EXECUTIVE SUMMARY: Pakistani militants of various stripes collectively won just under 10% of the vote in the July 2018 parliamentary elections. Some represented longstanding legal Islamist parties, others newly established groups or fronts for organizations that have been banned as terrorists by Pakistan and/or the United Nations and the United States.
The militants failed to secure a single seat in the national assembly but have maintained, if not increased, their ability to shape national debate, mainstream politics, and societal attitudes. Their ability to field candidates in almost all constituencies, and, in many cases, their performance as debutants enhanced their legitimacy.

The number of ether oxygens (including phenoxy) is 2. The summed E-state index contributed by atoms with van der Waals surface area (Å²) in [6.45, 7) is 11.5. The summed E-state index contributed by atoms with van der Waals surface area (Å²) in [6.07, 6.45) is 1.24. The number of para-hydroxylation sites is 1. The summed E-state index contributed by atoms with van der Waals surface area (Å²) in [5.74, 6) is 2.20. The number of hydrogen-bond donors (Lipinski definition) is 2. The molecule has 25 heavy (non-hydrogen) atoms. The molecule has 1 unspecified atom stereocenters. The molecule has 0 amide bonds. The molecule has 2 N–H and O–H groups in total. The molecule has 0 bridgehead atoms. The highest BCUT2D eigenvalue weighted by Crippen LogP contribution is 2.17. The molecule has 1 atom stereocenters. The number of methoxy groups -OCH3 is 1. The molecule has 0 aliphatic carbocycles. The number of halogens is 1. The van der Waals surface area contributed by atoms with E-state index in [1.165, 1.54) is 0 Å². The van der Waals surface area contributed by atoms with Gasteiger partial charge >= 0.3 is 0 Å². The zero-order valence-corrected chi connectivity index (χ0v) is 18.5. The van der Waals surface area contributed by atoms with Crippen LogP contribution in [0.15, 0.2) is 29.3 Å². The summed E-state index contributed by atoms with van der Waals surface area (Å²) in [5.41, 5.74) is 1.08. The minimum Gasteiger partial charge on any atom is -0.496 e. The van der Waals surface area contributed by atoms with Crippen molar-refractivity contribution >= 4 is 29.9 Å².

The militants’ performance has fueled debate about the Pakistani military’s effort to expand its longstanding support for militants, which serves its regional and domestic goal of nudging them into mainstream politics. It also raises the question of who benefits most: mainstream politics or the militants. Political parties help to mainstream militants, but militants with deep societal roots and significant followings are frequently key to mainstream candidates’ electoral success.
Perceptions that the militants may stand to gain the most are enhanced by the fact that decades of successive military and civilian governments, aided and abetted by Saudi Arabia, have managed to deeply embed ultraconservative, intolerant, anti-pluralist, and supremacist strands of Sunni Islam in significant segments of Pakistani society.